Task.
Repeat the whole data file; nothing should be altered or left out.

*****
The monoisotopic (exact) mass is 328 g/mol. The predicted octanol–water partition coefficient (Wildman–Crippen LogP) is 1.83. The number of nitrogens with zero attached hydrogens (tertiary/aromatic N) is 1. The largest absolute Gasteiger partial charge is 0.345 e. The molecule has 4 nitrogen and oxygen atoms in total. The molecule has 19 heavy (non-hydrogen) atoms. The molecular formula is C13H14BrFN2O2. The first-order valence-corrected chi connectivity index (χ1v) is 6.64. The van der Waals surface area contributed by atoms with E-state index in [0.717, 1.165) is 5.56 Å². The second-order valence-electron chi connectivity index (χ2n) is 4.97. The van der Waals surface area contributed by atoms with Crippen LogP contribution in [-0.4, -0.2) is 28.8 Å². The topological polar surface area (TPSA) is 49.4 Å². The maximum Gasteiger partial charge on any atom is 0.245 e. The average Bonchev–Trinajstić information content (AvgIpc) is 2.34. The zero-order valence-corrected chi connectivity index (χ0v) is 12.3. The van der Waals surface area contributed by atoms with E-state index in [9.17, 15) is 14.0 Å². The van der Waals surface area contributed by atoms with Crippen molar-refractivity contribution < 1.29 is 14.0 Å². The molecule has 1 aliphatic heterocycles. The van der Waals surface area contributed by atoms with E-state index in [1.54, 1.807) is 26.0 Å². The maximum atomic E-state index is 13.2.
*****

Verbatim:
The monoisotopic (exact) mass is 328 g/mol. The predicted octanol–water partition coefficient (Wildman–Crippen LogP) is 1.83. The number of nitrogens with zero attached hydrogens (tertiary/aromatic N) is 1. The largest absolute Gasteiger partial charge is 0.345 e. The molecule has 4 nitrogen and oxygen atoms in total. The molecule has 19 heavy (non-hydrogen) atoms. The molecular formula is C13H14BrFN2O2. The first-order valence-corrected chi connectivity index (χ1v) is 6.64. The van der Waals surface area contributed by atoms with E-state index in [0.717, 1.165) is 5.56 Å². The second-order valence-electron chi connectivity index (χ2n) is 4.97. The van der Waals surface area contributed by atoms with Crippen LogP contribution in [-0.4, -0.2) is 28.8 Å². The topological polar surface area (TPSA) is 49.4 Å². The maximum Gasteiger partial charge on any atom is 0.245 e. The average Bonchev–Trinajstić information content (AvgIpc) is 2.34. The zero-order valence-corrected chi connectivity index (χ0v) is 12.3. The van der Waals surface area contributed by atoms with E-state index in [9.17, 15) is 14.0 Å². The van der Waals surface area contributed by atoms with Crippen molar-refractivity contribution < 1.29 is 14.0 Å². The molecule has 1 aliphatic heterocycles. The van der Waals surface area contributed by atoms with E-state index in [1.54, 1.807) is 26.0 Å². The maximum atomic E-state index is 13.2.